Located on Amsterdamsestraatweg to the northwest of Utrecht’s centre, the 19th-century water tower is listed as a national monument. After falling into disrepair, it was purchased by a private client in 2012.
Zecc Architecten retrofitted the cylindrical structure, known officially as Amsterdamsestraatweg Water Tower, to contain four dwellings, three of which are apartments stacked above a ground-floor cafe space.
At its top is a larger 400-square-metre home, framed by the exposed and weathered metal structure of the tower’s former water reservoir. This dwelling is organised over six levels and overlooks the Dutch city from a glass-walled terrace.
“The challenge for this design lay in creating good daylight openings, a beautiful outdoor area with a view of the Dom [Tower] and good access with a lift and safe stairwell,” explained Zecc Architecten.
Entering from the street, a large wooden door leads between an elevator and spiral staircase into the ground-floor cafe. An additional access point has been made at the rear of the tower and slim windows have been inserted to bring in daylight.
An elevator provides direct access to the three studio apartments, each of which features a compact layout with a kitchenette and bathroom, topped by a mezzanine sleeping area overlooking an open living room.
The fourth floor marks the entrance of the larger residence, with an open hall sitting beneath a convex ceiling created by the rusted metal tank of the old water reservoir.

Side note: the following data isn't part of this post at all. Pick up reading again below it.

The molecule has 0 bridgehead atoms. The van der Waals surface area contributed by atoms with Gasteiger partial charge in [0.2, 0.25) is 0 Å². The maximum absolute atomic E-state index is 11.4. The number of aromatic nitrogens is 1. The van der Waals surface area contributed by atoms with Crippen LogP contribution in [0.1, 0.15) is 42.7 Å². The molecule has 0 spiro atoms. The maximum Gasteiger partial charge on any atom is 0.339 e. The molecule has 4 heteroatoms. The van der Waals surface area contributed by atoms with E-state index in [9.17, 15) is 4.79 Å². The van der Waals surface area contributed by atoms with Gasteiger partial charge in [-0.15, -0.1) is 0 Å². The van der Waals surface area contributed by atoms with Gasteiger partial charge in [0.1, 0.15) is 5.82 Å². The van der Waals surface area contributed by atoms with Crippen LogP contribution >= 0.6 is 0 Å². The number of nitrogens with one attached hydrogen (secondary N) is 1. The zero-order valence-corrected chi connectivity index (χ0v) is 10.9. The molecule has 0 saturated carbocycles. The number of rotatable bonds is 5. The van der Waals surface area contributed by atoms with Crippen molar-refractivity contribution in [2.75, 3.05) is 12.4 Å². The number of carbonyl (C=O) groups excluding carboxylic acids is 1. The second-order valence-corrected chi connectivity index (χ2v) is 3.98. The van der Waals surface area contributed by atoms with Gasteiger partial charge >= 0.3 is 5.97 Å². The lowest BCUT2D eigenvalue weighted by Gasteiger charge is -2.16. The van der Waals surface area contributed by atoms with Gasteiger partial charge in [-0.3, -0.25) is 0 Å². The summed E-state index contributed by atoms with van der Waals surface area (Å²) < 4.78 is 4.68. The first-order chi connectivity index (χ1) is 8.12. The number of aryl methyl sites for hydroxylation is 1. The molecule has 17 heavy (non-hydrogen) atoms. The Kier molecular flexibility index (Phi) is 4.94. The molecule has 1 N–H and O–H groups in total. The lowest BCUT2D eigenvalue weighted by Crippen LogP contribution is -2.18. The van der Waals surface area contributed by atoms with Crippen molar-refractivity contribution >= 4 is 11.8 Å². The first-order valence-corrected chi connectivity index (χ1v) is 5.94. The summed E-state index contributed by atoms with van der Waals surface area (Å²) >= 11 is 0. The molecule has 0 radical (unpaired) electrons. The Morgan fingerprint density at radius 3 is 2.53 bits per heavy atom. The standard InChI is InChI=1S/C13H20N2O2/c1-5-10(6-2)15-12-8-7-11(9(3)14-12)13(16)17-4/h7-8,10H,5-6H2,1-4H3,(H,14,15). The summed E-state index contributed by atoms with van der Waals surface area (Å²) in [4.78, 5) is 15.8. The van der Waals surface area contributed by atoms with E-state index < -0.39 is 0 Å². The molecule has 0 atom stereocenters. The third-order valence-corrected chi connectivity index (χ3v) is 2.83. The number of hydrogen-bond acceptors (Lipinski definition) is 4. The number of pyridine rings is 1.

A private second elevator and a wooden stair connect this reception space with the home’s other levels, moving from a dark events or cinema space on the fifth level, through the bedrooms and kitchens, and up to a bright living space beneath the tower’s conical roof.
In the main bedroom, a cut-out in the tower has been made to create a sheltered loggia space. Accessed through sliding glass doors, it is framed by the retained metal window strips of the original facade.
“In the ‘journey’ upwards, the more private functions have been placed at the bottom, such as guest rooms, relaxation area and storage space,” said Zecc Architecten.
“The space becomes more and more open towards the top, creating a spectacular succession of floors, voids and views,” it continued. “The layout was chosen to provide an amazing view of the awakening city and rising sun.”
Contrasting the rough, exposed brick and metal elements of the tower’s original structure, the new insertions and clean and minimal, with white walls and slim black window frames.
Zecc Architecten previously refurbished another water tower in the De Wieden national park, transforming it into a 45-metre-high viewing platform for visitors, and more recently it turned a former garage in Utrecht into a Corten steel-clad home.
The photography and video are by Stijn Poelstra Fotografie & Video on behalf of Zecc Architecten.
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